I would just refute the notion of that question. I would say that yesterday I was asked, which was a good question, if we thought that the former president’s rhetoric had contributed to the actions or the discrimination against Asian-Americans. And I said, we do because rhetoric certainly from the massive megaphone you have from the White House is something that is heard across the country. And it’s important to then be thoughtful about the words you use and how you convey opposition to discrimination of any kind. That was the question I was answering. The president and the vice-president are meeting with leaders of the Asian-American community tomorrow. The president raised his concerns about rhetoric, about attacks, about threats against the Asian American community and the country. During his prime time address, he signs an executive order. He’s asked his members of his administration to listen, hear, think about policy solutions. I would say he’s his effort is to be part of the solution, not part of the problem. So I would just dispute your question. Go ahead in the back.
Speaker 14: (54:21)
Thanks Jen. A few questions for you. The president mentioned in his ABC interview, his thoughts on potential changes to the filibuster. I wondered, does he support getting rid of the 60 vote threshold on the legislative filibuster?
Jen Psaki: (54:34)
I think what he said is that he’d be open to hearing ideas about going back to the talking filibuster, which Mr. Smith Goes to Washington is the best reference that anyone can make on that front. Obviously that hasn’t been the law in the Senate for since before I was born, so many years. But that is a proposal that had been put forward by Senator Manchin. And his whole point, and as he said in his comments, our democracy looks at moments like it’s broken and it shouldn’t be so easy to block legislation.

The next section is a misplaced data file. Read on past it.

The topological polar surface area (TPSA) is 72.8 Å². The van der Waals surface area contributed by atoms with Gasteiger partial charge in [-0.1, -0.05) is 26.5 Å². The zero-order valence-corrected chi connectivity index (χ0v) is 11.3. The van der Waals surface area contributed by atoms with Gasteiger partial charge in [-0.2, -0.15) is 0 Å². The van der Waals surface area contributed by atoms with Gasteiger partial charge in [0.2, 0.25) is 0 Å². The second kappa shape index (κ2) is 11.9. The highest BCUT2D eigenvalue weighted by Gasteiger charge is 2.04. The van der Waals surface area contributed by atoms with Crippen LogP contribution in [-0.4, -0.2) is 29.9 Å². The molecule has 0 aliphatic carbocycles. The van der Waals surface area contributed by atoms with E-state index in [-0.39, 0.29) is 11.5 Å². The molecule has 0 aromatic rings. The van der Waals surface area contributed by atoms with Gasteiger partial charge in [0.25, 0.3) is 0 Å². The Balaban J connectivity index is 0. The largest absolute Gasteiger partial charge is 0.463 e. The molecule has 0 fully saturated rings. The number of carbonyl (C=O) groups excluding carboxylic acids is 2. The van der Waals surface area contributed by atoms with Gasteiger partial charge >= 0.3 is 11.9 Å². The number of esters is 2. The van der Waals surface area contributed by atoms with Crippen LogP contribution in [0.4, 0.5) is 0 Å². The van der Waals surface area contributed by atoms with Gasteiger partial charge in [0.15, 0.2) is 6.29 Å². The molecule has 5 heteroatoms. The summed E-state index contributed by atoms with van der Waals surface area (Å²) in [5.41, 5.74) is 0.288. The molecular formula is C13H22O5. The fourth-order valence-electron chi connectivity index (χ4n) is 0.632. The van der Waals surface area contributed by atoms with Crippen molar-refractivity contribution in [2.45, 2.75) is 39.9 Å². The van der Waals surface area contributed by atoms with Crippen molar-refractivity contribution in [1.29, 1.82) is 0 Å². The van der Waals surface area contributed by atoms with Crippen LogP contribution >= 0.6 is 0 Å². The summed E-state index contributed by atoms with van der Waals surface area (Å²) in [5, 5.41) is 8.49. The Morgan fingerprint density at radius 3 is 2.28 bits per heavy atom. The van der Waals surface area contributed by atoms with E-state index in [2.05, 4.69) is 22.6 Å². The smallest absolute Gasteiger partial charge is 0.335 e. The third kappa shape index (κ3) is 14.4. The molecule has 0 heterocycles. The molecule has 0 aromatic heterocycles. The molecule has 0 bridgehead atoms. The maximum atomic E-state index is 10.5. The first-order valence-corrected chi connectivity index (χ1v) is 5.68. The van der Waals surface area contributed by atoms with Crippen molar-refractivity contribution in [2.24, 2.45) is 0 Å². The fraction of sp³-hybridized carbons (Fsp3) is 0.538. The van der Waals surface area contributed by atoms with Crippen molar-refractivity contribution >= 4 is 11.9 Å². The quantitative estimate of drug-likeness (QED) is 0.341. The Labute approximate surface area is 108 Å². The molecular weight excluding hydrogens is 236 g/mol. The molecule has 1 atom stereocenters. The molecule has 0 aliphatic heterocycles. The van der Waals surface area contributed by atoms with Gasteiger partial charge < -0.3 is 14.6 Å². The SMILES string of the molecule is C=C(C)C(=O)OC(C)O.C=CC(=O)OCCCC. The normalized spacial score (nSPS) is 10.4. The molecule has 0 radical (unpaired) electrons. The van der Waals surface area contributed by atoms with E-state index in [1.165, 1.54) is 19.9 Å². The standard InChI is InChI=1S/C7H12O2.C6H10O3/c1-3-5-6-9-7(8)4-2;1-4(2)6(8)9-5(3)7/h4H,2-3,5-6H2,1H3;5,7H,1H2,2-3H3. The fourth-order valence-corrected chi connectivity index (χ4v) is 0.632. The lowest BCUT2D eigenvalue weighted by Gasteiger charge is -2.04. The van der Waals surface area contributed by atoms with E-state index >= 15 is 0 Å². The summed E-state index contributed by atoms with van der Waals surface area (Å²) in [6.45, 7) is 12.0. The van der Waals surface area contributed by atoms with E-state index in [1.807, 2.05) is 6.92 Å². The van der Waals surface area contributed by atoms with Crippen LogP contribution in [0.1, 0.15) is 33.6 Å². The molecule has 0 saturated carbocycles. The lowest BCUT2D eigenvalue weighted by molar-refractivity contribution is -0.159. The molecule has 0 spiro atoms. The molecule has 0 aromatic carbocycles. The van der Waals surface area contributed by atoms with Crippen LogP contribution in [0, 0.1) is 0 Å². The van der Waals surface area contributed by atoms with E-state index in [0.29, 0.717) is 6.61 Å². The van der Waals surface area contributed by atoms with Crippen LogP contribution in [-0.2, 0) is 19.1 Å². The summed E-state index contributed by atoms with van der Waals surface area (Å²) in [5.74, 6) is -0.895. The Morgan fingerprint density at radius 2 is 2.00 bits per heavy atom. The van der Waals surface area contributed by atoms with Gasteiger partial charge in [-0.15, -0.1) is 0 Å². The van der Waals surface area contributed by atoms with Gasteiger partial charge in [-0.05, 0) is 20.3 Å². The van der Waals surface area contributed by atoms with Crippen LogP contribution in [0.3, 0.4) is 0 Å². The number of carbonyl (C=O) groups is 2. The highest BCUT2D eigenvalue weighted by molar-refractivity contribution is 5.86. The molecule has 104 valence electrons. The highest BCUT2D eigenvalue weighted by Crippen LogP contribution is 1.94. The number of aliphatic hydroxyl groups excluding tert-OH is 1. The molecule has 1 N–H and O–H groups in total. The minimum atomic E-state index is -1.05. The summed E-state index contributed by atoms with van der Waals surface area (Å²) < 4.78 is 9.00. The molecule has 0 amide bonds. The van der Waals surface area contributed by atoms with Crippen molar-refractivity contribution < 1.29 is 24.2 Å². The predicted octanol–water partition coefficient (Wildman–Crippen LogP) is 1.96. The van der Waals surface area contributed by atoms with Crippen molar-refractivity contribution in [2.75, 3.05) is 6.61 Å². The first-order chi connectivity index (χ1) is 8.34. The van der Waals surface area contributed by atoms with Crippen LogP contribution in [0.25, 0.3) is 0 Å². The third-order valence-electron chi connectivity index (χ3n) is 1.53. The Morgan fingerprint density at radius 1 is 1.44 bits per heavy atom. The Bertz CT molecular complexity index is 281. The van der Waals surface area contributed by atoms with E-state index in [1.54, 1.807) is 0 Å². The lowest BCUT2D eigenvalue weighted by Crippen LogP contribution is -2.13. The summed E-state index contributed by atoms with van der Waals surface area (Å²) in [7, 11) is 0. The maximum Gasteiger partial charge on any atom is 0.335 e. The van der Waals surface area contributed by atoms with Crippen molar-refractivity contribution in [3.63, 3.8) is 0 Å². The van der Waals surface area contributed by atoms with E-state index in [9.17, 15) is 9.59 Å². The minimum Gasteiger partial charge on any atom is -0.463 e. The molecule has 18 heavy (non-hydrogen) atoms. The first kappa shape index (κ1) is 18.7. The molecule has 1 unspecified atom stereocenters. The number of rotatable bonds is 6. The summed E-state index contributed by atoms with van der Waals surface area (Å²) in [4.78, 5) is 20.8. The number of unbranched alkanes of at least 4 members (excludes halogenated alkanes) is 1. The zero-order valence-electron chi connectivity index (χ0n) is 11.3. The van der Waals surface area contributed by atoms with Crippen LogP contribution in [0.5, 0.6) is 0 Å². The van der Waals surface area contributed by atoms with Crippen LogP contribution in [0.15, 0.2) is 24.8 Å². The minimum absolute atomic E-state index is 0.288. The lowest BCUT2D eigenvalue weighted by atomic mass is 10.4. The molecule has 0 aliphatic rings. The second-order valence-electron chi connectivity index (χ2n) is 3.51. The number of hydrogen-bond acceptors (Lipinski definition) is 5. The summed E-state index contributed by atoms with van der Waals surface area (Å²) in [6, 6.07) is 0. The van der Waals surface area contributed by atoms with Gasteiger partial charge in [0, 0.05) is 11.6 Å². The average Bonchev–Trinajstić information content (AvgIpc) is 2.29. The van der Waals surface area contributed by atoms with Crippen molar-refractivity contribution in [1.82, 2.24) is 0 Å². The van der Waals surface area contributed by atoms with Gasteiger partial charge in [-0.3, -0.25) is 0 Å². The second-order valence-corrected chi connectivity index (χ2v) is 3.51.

Jen Psaki: (55:07)
At the same time, his preference and his priority is working with Democrats and Republicans to find a pathway forward on a range of issues where there has been a history of bipartisan support, whether it’s infrastructure, immigration, making our economy and our workers more competitive against the competition with China. There are a lot of ways we can work together. That’s his preference. And so he was just expressing an openness to hearing from members of the Senate on what their ideas are. Ultimately though as president, he doesn’t vote here. It’s not a law he signs into law, it’s a Senate rule. So you’ll have to talk to them about what their ideas are and what they have the votes for to move forward.